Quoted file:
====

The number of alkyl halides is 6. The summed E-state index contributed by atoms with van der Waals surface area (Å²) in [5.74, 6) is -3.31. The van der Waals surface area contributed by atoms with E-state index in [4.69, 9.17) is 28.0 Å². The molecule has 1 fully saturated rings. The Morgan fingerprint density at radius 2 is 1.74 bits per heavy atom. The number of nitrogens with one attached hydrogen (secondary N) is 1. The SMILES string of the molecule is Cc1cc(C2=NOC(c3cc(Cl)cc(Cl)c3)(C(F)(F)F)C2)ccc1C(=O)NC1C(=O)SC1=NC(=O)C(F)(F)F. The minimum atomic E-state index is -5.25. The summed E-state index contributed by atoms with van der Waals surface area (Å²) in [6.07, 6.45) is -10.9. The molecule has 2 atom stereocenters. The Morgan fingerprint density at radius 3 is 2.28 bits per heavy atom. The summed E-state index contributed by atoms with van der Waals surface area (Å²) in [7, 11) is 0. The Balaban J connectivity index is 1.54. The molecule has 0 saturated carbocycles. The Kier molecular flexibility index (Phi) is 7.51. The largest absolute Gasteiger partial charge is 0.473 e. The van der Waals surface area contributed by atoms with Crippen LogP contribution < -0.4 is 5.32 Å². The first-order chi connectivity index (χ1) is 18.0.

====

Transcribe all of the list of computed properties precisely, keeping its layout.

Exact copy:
The number of alkyl halides is 6. The summed E-state index contributed by atoms with van der Waals surface area (Å²) in [5.74, 6) is -3.31. The van der Waals surface area contributed by atoms with E-state index in [4.69, 9.17) is 28.0 Å². The molecule has 1 fully saturated rings. The Morgan fingerprint density at radius 2 is 1.74 bits per heavy atom. The number of nitrogens with one attached hydrogen (secondary N) is 1. The SMILES string of the molecule is Cc1cc(C2=NOC(c3cc(Cl)cc(Cl)c3)(C(F)(F)F)C2)ccc1C(=O)NC1C(=O)SC1=NC(=O)C(F)(F)F. The minimum atomic E-state index is -5.25. The summed E-state index contributed by atoms with van der Waals surface area (Å²) in [6.07, 6.45) is -10.9. The molecule has 2 atom stereocenters. The Morgan fingerprint density at radius 3 is 2.28 bits per heavy atom. The summed E-state index contributed by atoms with van der Waals surface area (Å²) in [7, 11) is 0. The Balaban J connectivity index is 1.54. The molecule has 0 saturated carbocycles. The Kier molecular flexibility index (Phi) is 7.51. The largest absolute Gasteiger partial charge is 0.473 e. The van der Waals surface area contributed by atoms with Crippen LogP contribution < -0.4 is 5.32 Å². The first-order chi connectivity index (χ1) is 18.0.